Coronavirus crisis: India simply can’t afford another lockdown extension

Even supporting the poor—whose numbers will double—can cost Rs 65,000-130,000 crore per month

If the government continues with an effective lockdown for most parts of the country—the so-called green zones account for under a fifth of all economic activity—chances are the ILO’s estimate that 400 million people in the country could slip into poverty may just turn out to be correct; whether it is momentary or longer-lasting will depend on how long it takes for people to start working again. An analysis by Shweta Saini and Pulkit Khatri in this newspaper yesterday ( showed that just a 25% fall in incomes could send as many as 354 million Indians below the poverty line. Indeed, in the short run, the impact will be even greater since, thanks to the lockdown, the majority of people are facing much larger income shocks—in many cases, especially in the informal sector, they have lost their jobs. That is the reason why migrant workers thronged the borders in tens of thousands, desperate to go home; with no money coming in, how were they to afford the higher costs of the city?

That is why, apart from humanitarian reasons, the home ministry did well to lift the ban on inter-state travel, which will now allow migrant workers to go home. The ban was ill-conceived, but one that several people—including this writer—initially supported due to the fear that migrants going back home in tens of thousands would spread the novel coronavirus in rural areas as well. With more quarantine facilities being built and a ramp-up in testing facilities—it is better than in the past, but still inadequate—allowing them to go back may not be as fraught with danger.

It also helps that, thanks to the lockdown, India has managed to dramatically slow the growth in infection levels, and also used this time to ramp up hospital facilities to take care of those infected. A worrying bit, though, is the fact that, while there are many contenders for a cure as well as a vaccine, there is considerable uncertainty over how exactly the virus attacks our bodies (; this makes successful treatment that much more difficult. And, while India is testing 59,000 people every day now as compared to 2,000 in March, there is still a huge backlog in tests—the current waiting period in government facilities is around a week, and the backlog ensures it takes 4-5 days to get the result. This pretty much makes a mockery of quarantines—the people the infected person met can’t be quarantined till the results are out—and comprehensive contact tracing becomes that much tougher.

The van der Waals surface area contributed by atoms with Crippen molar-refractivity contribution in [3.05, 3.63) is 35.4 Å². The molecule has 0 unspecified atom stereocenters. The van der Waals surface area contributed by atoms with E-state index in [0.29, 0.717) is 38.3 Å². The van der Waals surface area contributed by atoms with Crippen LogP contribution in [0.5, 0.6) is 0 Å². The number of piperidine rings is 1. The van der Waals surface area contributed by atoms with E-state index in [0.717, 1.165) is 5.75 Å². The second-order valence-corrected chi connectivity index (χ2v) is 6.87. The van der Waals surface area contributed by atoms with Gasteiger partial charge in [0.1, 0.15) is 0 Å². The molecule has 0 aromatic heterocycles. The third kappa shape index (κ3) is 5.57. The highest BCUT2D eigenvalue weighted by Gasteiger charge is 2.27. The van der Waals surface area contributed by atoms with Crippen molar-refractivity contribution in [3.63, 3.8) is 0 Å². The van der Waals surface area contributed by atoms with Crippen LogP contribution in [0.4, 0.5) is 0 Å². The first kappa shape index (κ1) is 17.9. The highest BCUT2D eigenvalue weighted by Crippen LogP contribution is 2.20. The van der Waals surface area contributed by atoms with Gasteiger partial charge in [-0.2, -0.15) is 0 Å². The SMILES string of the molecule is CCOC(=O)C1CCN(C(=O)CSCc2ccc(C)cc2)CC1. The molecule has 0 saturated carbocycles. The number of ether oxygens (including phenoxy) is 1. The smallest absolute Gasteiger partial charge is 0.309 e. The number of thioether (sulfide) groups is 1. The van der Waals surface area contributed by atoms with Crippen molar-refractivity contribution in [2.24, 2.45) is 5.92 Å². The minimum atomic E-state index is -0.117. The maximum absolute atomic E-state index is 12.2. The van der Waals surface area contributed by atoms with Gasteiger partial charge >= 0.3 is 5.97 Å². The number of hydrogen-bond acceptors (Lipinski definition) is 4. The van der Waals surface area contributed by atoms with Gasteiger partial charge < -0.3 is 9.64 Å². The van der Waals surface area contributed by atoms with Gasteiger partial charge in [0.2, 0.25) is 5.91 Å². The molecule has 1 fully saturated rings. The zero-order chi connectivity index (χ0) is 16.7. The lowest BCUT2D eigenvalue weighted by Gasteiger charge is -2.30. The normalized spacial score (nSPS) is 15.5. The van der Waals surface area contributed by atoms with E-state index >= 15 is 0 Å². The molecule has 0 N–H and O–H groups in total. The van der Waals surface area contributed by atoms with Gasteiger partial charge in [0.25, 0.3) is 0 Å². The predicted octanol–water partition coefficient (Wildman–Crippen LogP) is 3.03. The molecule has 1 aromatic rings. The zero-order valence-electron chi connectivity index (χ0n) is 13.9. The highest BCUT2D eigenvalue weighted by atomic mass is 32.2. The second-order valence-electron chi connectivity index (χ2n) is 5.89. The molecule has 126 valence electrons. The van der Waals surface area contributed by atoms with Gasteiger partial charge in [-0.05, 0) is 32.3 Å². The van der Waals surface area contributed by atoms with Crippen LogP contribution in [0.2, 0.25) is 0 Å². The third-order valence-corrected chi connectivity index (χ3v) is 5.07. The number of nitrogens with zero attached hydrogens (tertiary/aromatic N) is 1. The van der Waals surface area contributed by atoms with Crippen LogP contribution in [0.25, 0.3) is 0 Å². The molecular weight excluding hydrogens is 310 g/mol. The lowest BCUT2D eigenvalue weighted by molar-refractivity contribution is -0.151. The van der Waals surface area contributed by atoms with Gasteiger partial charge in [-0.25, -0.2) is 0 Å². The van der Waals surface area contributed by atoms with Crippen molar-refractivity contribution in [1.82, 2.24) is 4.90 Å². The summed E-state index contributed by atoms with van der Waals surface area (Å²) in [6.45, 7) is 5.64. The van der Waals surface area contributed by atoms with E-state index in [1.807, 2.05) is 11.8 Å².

While that puts a question mark over the time it will take to gain control over the virus, the other immediate danger is of people slipping into poverty very fast. This, in addition to the long-term impact on India’s supply lines should firms remain shut for too long, or simply go bankrupt. And, while experts debate what the size of the relief package should be and whether excessive relief will result in a downgrade—their concerns on the deficit and a possible downgrade aren’t without basis—the simple point is India can’t afford to remain locked down for much longer. Data from primary research firm Price shows that the 46 million households in the bottom two deciles in the country just about meet their expenditure from their annual incomes; even a small fall in their incomes means they go straight into the hands of the moneylender.

Even households in the two deciles above that—D3 and D4—have a slim margin of safety, and Price data shows that they earn around Rs 1,000-2,000 more per month than they spend. In other words, they too have slipped into poverty over the past 40 days of the lockdown, assuming that they had jobs before that; the economy was slowing even before the novel coronavirus gripped it.

Few can afford to be without employment for too long, but if the government is to focus on just the bottom 40% of the population, and give them half their earning, that works out to a whopping Rs 65,000 crore a month! This figure doubles if the total salary loss has to be made up. Little wonder, then, that the home ministry decided to allow migrants to go back home since, in the absence of jobs, at least their living expenses will come down dramatically, and they can possibly get some minor agricultural work in the village.

Since the dramatic decline in demand in the lockdown—those with jobs are seeing salary cuts, and a very large number have no jobs—will also result in a wave of bankruptcies across the country, there will be large costs in terms of rising NPAs in the financial sector. Once again, this is a cost the government will have to bear—one that it clearly does not have the capacity to.

The government’s only option is to open up the lockdown—in the orange/red areas as well—and find ways to mitigate the spread of the virus. This involves wider testing to include asymptomatic persons, larger tracking of people for symptoms of infection, ensuring social distancing is maintained, and continuing to ramp up medical facilities to take care of a surge in those requiring medical attention. Nothing else will work.

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